One of my most anticipated releases in 2019 is not a new game, but a DLC expansion to Hollow Knight. As a part of its Kickstarter stretch goals, the acclaimed bug-em-up Metroidvania’s developers planned to create a side adventure starring Hornet. To much surprise, Team Cherry revealed on Valentine’s Day that this DLC is instead being created as a brand new game. Thanks to Hollow Knight’s explosive success, a sequel became the best way to deliver on the team’s mountain of ideas to make Hornet’s adventure her own.
It reminds me a bit of Shovel Knight's playable character stretch goals. Yacht Club Games originally planned to design Plague Knight and the boys as substitute characters in the existing campaign but instead created fully fledged adventures with new playstyles, level designs, and stories. These expansions even became standalone purchases.
It's a prime example of Kickstarter design creep, but thankfully, one that paid off well. Even Nintendo is getting in on the action, in a sense. Breath of the Wild’s upcoming sequel exists largely because, according to Eiji Aonuma, the team had too many DLC ideas.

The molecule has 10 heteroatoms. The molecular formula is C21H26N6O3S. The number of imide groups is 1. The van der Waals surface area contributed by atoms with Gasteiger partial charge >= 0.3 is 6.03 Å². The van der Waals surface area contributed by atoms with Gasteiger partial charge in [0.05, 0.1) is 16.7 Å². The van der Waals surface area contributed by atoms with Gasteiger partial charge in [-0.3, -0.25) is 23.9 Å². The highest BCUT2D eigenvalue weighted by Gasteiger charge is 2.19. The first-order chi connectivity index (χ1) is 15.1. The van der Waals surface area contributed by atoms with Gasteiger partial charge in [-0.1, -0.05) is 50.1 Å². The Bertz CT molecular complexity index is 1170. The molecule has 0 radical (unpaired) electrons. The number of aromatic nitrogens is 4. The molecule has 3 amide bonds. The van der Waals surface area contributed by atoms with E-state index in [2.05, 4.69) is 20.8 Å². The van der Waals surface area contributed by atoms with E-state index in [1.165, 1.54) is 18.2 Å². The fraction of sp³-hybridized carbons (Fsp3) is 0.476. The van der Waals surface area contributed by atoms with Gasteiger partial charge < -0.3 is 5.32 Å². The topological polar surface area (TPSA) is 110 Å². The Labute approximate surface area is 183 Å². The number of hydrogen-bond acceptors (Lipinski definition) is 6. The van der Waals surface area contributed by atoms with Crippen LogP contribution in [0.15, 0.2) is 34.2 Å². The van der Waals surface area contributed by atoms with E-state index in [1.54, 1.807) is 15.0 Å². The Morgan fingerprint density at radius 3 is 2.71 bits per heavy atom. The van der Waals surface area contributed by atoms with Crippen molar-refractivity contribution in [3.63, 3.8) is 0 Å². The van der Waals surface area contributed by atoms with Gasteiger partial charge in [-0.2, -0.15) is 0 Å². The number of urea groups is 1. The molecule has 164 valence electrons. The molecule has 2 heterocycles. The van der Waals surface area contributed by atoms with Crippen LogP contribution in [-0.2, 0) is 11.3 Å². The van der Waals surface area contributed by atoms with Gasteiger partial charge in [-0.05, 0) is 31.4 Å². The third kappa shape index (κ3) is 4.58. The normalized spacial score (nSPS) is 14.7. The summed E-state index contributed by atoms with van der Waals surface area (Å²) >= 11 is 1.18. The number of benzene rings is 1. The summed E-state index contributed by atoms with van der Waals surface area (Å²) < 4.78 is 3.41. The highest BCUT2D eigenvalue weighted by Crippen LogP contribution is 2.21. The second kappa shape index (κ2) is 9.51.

Previously, I had a personal philosophy that adding upon already great games with great DLC was a universally ideal practice (both being great is a requirement, cough cough). And yet, I’m even more excited for Silksong than I would be otherwise and I’m more curious about Breath of the Wild’s successor than I would be for another expansion pack. These developments compelled me to reflect on that philosophy... which reminded me of Raven's Choice in Gravity Rush 2, the one great DLC expansion in a great game I played that left me feeling underfed.
For a bit of context, Raven's Choice was a brief side story focusing on the titular Raven, who is Kat's strongest rival-slash-ally and thus this franchise's most likely candidate for a second playable character. I loved how it offered a deep dive into her past, more of Gravity Rush’s bizarre worldbuilding, and new moves with unique challenges to test them against. But I felt these ideas were more limited by their foundation than most DLC I've played.
Whereas Kat’s new Gravity Styles in GR2's base game drastically mixed up her playstyle, I felt like Raven’s new moves were mostly vanilla by comparison, as I never felt like I could do anything that Kat couldn't. The story packed so many answers with so many questions that I still wanted to know much more about her history, her current happenings, and what the heck is up with GR’s mythos. Heck, I would have expected a certain plot point to give her a new Gravity Style-like power if I didn't anticipate I was nearing the story's end.
Raven probably wouldn't have gotten a whole game to herself even if it was pitched in a board meeting. Gravity Rush 2 underperformed so much that its online servers didn’t even live for two years, and this story was still released as a free update. But I envy the alternate timeline where she got that sequel and the chance to spread her wings. I’m going to hand this off to the other staff members as I mourn Gravity Rush’s fate by eating Italian ice.